Day-to-Day Coping with Peer Victimization: Diversity of Friends, Bystanders, and Responses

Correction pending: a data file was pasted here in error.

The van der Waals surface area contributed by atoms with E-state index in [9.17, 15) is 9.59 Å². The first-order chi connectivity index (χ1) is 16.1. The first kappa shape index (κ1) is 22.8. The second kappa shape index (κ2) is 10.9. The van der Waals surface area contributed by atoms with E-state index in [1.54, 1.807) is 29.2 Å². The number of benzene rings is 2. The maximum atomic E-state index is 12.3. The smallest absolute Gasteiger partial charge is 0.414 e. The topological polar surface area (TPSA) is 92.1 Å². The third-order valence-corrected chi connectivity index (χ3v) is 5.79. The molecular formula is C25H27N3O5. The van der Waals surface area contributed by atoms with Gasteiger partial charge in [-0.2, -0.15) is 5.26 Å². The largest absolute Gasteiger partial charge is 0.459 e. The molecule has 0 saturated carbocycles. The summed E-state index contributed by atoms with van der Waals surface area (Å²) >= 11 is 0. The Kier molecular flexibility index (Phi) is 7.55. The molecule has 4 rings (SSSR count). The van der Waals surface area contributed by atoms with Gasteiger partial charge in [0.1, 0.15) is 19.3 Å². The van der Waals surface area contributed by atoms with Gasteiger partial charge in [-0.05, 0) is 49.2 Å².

Much research on peer victimization (also known as “bullying”) points to the need to understand the phenomenon’s group nature within school settings. A large body of literature has clearly shown that students who experience peer victimization also exhibit a host of negative outcomes in the psychological, social, physical, and educational domains. Surprisingly, however, little research has been conducted regarding what students should do when they get picked on (i.e., what coping strategies work best). In addition, virtually no work has considered the extent to which the social context may be associated with whether a student chooses a given response and whether or not that response works. The purpose of this research is to identify key peer group contextual factors that can be targeted to ameliorate the psychological consequences of daily peer victimization. The study proposes inquiry into two specific areas: (a) Do social environments (e.g., friendship groups and the presence of bystanders) predict sixth- grade students’ coping responses? and (b) How do coping strategies and social environments interact to predict well-being in the face of daily peer victimization experiences? The planned study will utilize daily- report methodology over 2 weeks to assess the social contextual factors associated with peer victimization experiences, effective coping responses, and current well-being. Our ethnically diverse sample will consist of approximately 960 sixth-grade students from African American, Asian American, Latino, and Caucasian backgrounds within three communities in Wisconsin, California, and Oregon.